Some sniping of the "well before an election but months went by" nature follows. The first lady wanted him to evolve. Major companies signed on to a brief that indicted DOMA for having a negative effect on their businesses, and Republicans  like Steve Schmidt and Grover Norquist supported marriage equality. So now it's April 2012 and we're with Chad Griffin again at the gathering of gay Democrats in Los Angeles Griffin was asked to gather by the Obama campaign, You will remember that gathering as the one where our Vice President went off the reservation with his full-throated support of marriage equality, support which he corroborated two weeks later on Meet the Press. The White House tried to walk this back but when Arne Duncan was asked for his position on Monday and he said he was with Biden on the issue, the White House knew that Obama had to evolve IMMEDIATELY. So they offered Robin Roberts an interview on Wednesday EVEN THOUGH North Carolina had voted a ban on same-sex marriage into its constitution recently. The language he used?

[M]any of the poll-tested points that Mehlman outlined in the memo he sent months earlier to Plouffe.
What happened? NOTHING. Didn't hurt him in his key constituencies at all. Also Maine, Maryland, Minnesota and Washington State.

So that's the sausage-making story. I think that, if the article had ended here, I might not be about to explain the complaints Andrew Sullivan, Dan Savage and Mike Signorile have about this enterprise. But they become evident in what Ms. Becker chooses to discuss in the last third of the piece. We find ourselves with an emotional Drew Griffin at the Inaugural Address, listening to the President say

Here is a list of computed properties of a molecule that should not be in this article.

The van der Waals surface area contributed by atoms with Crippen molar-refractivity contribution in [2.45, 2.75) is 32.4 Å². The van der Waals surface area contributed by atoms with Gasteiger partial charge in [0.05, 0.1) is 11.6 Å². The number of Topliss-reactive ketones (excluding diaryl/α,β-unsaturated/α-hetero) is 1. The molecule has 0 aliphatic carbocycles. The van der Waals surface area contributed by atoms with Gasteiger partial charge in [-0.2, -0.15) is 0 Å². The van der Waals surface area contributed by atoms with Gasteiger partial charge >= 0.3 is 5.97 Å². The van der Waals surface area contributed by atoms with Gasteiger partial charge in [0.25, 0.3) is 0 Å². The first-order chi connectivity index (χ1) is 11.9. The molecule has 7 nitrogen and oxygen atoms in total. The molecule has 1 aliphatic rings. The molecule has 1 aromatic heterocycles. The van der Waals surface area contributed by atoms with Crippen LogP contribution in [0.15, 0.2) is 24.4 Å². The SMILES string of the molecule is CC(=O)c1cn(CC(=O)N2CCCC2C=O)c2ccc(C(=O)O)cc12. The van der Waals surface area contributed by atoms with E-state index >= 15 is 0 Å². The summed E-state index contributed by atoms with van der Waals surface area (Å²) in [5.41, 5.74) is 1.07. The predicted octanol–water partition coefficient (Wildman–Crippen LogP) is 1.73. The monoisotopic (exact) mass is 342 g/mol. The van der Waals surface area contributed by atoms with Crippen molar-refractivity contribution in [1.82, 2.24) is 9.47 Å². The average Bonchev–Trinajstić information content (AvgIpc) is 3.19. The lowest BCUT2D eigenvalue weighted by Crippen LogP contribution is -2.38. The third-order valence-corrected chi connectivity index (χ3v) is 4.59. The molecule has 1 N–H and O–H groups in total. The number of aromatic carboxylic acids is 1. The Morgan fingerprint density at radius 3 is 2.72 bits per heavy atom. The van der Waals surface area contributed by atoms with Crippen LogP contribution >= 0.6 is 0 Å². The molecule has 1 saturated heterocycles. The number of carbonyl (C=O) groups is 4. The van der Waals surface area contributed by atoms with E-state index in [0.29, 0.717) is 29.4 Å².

Our journey is not complete until our gay brothers and sisters are threated like anyone else under the law, for if we are truly created equal, then surely the love we commit to one another must be equal as well.
I don't remember that, but Steveningen and I were probably still celebrating over "Seneca Falls, Selma and Stonewall" when Obama said it. But I digress.

Griffin is concerned here about the fate of Prop 8 because the recently chastened Charles Cooper had filed a brief citing Obama's interview with Robin Roberts

as saying that those who opposed same-sex marriage were not coming at it "from a mean-spirited  perspective," and it used Obama's "healthy debate" language to argue that this was a matter for voters and legislatures to decide, not the courts.
The rest of the article was about Griffin's successful attempt to get the Justice Department to file a brief stating that Prop 8 is unconstitutional. And this is where the critique of the article comes from. No acknowledgment at all of the fact that there was another case at issue, United States v Windsor. Anywhere in the article. That's not all, either.

Andrew Sullivan first. "Jaw-dropping distortion."

The revolution began, it appears, in 2008. And its Rosa Parks was a man you would be forgiven for knowing nothing about, Chad Griffin